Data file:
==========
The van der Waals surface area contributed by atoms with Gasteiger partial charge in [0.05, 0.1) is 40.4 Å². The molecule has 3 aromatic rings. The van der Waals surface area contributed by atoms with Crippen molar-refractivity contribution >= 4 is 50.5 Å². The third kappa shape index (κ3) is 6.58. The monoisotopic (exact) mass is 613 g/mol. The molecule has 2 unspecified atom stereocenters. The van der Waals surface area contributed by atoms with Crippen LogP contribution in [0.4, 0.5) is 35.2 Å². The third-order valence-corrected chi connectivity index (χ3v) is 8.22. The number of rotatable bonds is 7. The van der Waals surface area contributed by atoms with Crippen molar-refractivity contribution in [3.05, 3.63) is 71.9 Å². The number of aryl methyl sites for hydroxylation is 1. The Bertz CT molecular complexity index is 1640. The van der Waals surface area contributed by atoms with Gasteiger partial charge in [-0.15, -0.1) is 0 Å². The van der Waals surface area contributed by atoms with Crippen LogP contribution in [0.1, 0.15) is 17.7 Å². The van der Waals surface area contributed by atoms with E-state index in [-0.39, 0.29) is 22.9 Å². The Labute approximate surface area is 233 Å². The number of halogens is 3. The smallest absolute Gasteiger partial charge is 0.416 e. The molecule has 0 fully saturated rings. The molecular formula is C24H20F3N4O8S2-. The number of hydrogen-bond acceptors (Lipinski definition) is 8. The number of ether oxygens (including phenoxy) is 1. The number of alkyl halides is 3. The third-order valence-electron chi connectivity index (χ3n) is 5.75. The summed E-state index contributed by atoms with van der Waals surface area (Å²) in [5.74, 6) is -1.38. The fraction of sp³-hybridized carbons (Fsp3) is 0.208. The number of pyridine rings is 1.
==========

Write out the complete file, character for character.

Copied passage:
The van der Waals surface area contributed by atoms with Gasteiger partial charge in [0.05, 0.1) is 40.4 Å². The molecule has 3 aromatic rings. The van der Waals surface area contributed by atoms with Crippen molar-refractivity contribution >= 4 is 50.5 Å². The third kappa shape index (κ3) is 6.58. The monoisotopic (exact) mass is 613 g/mol. The molecule has 2 unspecified atom stereocenters. The van der Waals surface area contributed by atoms with Crippen LogP contribution in [0.4, 0.5) is 35.2 Å². The third-order valence-corrected chi connectivity index (χ3v) is 8.22. The number of rotatable bonds is 7. The van der Waals surface area contributed by atoms with Crippen molar-refractivity contribution in [3.05, 3.63) is 71.9 Å². The number of aryl methyl sites for hydroxylation is 1. The Bertz CT molecular complexity index is 1640. The van der Waals surface area contributed by atoms with Gasteiger partial charge in [-0.15, -0.1) is 0 Å². The van der Waals surface area contributed by atoms with Crippen LogP contribution in [0.1, 0.15) is 17.7 Å². The van der Waals surface area contributed by atoms with E-state index in [-0.39, 0.29) is 22.9 Å². The Labute approximate surface area is 233 Å². The number of halogens is 3. The smallest absolute Gasteiger partial charge is 0.416 e. The molecule has 0 fully saturated rings. The molecular formula is C24H20F3N4O8S2-. The number of hydrogen-bond acceptors (Lipinski definition) is 8. The number of ether oxygens (including phenoxy) is 1. The number of alkyl halides is 3. The third-order valence-electron chi connectivity index (χ3n) is 5.75. The summed E-state index contributed by atoms with van der Waals surface area (Å²) in [5.74, 6) is -1.38. The fraction of sp³-hybridized carbons (Fsp3) is 0.208. The number of pyridine rings is 1.